U.S. Doctor Charged with Malpractice, Wrongful Death in Australia

February 17, 2009

Jayant Patel is facing more than a dozen medical negligence charges in Brisbane, Australia.  Among them, he is accused of removing a man’s bowels unnecessarily, allowing an elderly man to die from internal bleeding, and taking out the wrong gland in a cancer operation.

The 58 year old doctor faces life in prison if convicted.

Among the accusations, Patel is said to have caused the wrongful death of three patients, and seriously harmed two others.  His alleged negligence runs the gambit, from misdiagnosing patients and using questionable surgical techniques to performing surgical procedures that have been banned in the U.S.

Prior to moving to Australia, Patel had a similar pattern of negligence in the United States.  He was fined by the NY state health officials and placed on probation in 1984, for allegedly failing to examine patients prior to operating on them.  The pattern continued and in 1998 he was placed on restriction by his employer, Kaiser Permanente Hospital, following 79 complaints against him.  He was cited by the Oregon Board of Medical Examiners for “gross or repeated acts of negligence.”

Patel failed to disclose his previous run-ins with the law and medical boards in the U.S. to his Australian employers, who said they would never have hired him had they known of his past.

Patel’s countless victims are quoted as saying that it is a “huge relief” that the case against him is finally moving forward.

Source:  msnbc

Radiation Malpractice

February 10, 2009

Perhaps one of the lesser talked about forms of medical negligence is that of radiation malpractice.  But just because it’s not as common doesn’t make it any less devastating.

Patients receive radiation treatment for several different medical ailments, but probably the most common is in treatment of different forms of cancer.  It is a dangerous procedure which should only be used when deemed absolutely necessary, because it can have significant side effects.

Regardless of the reason for treatment, radiation mistakes can be made with life altering results.  Radiation malpractice cases typically include:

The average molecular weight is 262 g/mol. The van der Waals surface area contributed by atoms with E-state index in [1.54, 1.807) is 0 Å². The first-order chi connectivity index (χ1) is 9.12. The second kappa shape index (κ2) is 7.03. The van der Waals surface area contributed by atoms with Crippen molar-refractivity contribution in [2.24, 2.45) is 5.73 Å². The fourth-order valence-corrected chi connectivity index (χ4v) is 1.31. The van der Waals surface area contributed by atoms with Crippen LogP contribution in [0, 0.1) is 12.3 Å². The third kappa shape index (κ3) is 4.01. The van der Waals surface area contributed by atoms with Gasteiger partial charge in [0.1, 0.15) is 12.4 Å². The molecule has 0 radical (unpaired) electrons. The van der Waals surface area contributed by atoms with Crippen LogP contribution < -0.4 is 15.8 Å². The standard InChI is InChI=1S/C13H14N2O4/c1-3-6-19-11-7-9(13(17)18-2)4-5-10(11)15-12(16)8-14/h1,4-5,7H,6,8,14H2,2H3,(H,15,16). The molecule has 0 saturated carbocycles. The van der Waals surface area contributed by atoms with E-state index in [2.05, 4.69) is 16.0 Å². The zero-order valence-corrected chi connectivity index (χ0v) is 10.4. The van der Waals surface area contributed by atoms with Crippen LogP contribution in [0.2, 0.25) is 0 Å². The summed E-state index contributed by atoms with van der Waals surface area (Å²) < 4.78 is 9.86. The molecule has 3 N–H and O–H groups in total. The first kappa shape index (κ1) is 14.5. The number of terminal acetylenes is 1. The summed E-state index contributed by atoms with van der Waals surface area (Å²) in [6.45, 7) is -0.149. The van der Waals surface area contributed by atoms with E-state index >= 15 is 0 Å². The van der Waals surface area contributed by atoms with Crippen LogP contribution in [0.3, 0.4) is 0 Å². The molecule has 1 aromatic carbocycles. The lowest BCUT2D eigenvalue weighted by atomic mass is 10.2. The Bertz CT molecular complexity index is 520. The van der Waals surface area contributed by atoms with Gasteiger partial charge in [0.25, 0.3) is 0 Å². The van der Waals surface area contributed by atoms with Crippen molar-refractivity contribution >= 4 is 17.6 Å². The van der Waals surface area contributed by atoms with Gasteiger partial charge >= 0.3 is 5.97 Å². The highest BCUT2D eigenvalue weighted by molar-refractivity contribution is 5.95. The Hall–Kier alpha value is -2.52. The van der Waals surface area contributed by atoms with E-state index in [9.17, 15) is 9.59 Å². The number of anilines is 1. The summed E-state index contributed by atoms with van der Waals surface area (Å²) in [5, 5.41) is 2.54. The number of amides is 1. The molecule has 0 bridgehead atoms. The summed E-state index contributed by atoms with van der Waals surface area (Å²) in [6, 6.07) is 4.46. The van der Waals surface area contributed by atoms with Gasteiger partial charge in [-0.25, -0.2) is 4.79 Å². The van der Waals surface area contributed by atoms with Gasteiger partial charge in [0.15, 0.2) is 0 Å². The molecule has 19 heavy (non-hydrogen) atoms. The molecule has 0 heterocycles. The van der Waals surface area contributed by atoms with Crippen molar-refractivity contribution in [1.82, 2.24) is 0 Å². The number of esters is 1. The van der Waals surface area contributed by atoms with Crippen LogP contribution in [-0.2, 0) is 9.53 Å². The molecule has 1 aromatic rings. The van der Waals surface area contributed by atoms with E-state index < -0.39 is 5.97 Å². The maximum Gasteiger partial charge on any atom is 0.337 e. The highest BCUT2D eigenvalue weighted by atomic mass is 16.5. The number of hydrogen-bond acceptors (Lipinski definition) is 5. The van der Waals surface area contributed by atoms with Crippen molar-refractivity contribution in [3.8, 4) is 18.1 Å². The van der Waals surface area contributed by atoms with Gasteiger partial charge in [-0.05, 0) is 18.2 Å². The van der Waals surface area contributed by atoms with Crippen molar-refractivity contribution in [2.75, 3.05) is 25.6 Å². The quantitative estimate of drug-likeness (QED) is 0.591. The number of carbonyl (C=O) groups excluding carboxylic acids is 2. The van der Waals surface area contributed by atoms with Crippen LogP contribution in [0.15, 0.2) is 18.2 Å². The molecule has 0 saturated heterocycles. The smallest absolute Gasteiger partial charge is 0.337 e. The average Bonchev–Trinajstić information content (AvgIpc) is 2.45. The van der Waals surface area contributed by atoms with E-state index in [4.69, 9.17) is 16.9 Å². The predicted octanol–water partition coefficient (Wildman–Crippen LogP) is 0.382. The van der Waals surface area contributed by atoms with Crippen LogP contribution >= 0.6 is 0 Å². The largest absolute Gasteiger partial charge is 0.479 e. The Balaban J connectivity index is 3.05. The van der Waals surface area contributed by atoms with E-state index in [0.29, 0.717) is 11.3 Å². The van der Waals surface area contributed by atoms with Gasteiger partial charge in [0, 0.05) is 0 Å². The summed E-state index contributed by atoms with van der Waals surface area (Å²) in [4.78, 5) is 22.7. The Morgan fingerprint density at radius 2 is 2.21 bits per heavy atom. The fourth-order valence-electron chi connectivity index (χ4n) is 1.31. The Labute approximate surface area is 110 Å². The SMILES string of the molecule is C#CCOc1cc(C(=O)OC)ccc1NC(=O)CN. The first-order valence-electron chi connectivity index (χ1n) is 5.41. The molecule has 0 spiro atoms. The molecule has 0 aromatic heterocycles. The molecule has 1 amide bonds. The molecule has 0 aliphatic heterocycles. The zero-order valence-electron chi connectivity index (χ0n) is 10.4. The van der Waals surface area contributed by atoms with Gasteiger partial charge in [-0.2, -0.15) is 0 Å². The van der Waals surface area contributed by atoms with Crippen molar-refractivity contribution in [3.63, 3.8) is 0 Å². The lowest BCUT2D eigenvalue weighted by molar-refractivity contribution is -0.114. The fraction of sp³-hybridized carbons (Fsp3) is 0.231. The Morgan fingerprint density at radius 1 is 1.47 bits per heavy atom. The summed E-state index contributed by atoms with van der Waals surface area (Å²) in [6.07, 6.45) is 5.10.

• Failure to inform patients of the possible side effects
  • Performing radiation treatment when it is not entirely necessary
  • Over-radiation
  • Not following proper radiation procedures
  • Technician is improperly or inadequately trained
  • Use of faulty or outdated equipment
  • Infertility
  • Moderate to severe burns to the skin or internal areas being treated
  • Death

As with any serious medical treatment, the doctor performing the procedure should be well trained and able to prepare their patient for what to expect.  If they fail to do so, or they do not perform the radiation properly, causing injury or death, a malpractice case is inevitable.

Anyone who has experienced ill effects of radiation treatments due to a doctor’s negligence should consider sitting down with a medical attorney to discuss their situation and determine if their case constitutes radiation malpractice.  If it does, then justice should be sought.

Why Do You Need a Medical Attorney?

February 2, 2009

There are enough jokes about lawyers out there that you’ll probably never hear them all in your lifetime.  But when it comes to serious matters, such as medical negligence and the lives that are ruined by it, a lawyer is exactly what you need.  You might think you can represent yourself, but the truth is doing so might prove detrimental to the success of your case.  But why, exactly, do you need a medical attorney?  Here are just a few reasons to consider.

They know the law.
Do you know the statute of limitations for filing a claim in your state?  Are you aware of what type of evidence is and is not allowed in court?  Probably not.  Malpractice laws are complicated and confusing, and they vary from state to state.  Medical attorneys know these laws in and out, and will be able to work within them to get you justice.

They have connections.  Most likely you don’t have a list of experienced medical experts available to review your case and testify on your behalf in court.  But medical attorneys do.  They know exactly who to call to have the best chance of proving your case.

They have experience. Few people can say they’ve personally filed a lawsuit on their own, and probably even fewer when it comes to medical negligence claims.  There is truth in the saying “practice makes perfect” and the fact that lawyers “practice” the law is not a coincidence.  Medical attorneys fight negligence claims for a living.  They know exactly what the procedure is, and how to do it efficiently and effectively to have the best chance at success.

They know the numbers
.  Because medical attorneys fight for their clients’ justice every day, they know how to estimate how much of a settlement should be sought.  There are many factors that go into this decision, including current and future medical expenses as well as lost wages and punitive damages.  Experienced medical attorneys know what formulas to use to come up with just the right number in your individual situation.

Their success depends on your success. Most medical attorneys only collect a fee upon the successful outcome of a case.  This means that if they can’t prove your case, they don’t get paid.  This is tremendous motivation to present an excellent case and get you a settlement in your claim.  Otherwise, you both lose.

There are, of course, countless other reasons why it’s important to have an experienced medical attorney in your corner when fighting a medical negligence claim.  The above are just a few to remind you it’s never a good idea to go it alone.